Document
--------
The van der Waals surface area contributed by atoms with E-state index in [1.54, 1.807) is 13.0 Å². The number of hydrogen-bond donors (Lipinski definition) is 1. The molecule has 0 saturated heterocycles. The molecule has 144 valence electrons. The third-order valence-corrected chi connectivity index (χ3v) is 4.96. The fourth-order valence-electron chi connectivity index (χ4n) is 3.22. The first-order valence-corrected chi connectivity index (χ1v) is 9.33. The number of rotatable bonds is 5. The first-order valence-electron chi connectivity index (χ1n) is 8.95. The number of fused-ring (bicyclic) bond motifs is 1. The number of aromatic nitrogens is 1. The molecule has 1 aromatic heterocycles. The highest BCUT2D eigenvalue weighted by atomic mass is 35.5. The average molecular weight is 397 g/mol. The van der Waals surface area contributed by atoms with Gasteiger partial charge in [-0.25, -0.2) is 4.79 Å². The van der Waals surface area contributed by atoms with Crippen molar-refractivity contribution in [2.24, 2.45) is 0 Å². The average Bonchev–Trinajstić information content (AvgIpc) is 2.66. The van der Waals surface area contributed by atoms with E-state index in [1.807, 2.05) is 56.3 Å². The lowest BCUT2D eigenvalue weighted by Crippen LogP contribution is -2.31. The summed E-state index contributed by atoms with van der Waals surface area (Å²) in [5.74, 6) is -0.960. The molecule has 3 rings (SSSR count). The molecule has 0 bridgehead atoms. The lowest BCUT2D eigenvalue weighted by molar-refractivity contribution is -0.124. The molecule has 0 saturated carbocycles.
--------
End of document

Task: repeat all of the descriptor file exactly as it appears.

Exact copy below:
The van der Waals surface area contributed by atoms with E-state index in [1.54, 1.807) is 13.0 Å². The number of hydrogen-bond donors (Lipinski definition) is 1. The molecule has 0 saturated heterocycles. The molecule has 144 valence electrons. The third-order valence-corrected chi connectivity index (χ3v) is 4.96. The fourth-order valence-electron chi connectivity index (χ4n) is 3.22. The first-order valence-corrected chi connectivity index (χ1v) is 9.33. The number of rotatable bonds is 5. The first-order valence-electron chi connectivity index (χ1n) is 8.95. The number of fused-ring (bicyclic) bond motifs is 1. The number of aromatic nitrogens is 1. The molecule has 1 aromatic heterocycles. The highest BCUT2D eigenvalue weighted by atomic mass is 35.5. The average molecular weight is 397 g/mol. The van der Waals surface area contributed by atoms with Gasteiger partial charge in [-0.25, -0.2) is 4.79 Å². The van der Waals surface area contributed by atoms with Crippen molar-refractivity contribution in [2.24, 2.45) is 0 Å². The average Bonchev–Trinajstić information content (AvgIpc) is 2.66. The van der Waals surface area contributed by atoms with E-state index in [1.807, 2.05) is 56.3 Å². The lowest BCUT2D eigenvalue weighted by Crippen LogP contribution is -2.31. The summed E-state index contributed by atoms with van der Waals surface area (Å²) in [5.74, 6) is -0.960. The molecule has 3 rings (SSSR count). The molecule has 0 bridgehead atoms. The lowest BCUT2D eigenvalue weighted by molar-refractivity contribution is -0.124. The molecule has 0 saturated carbocycles.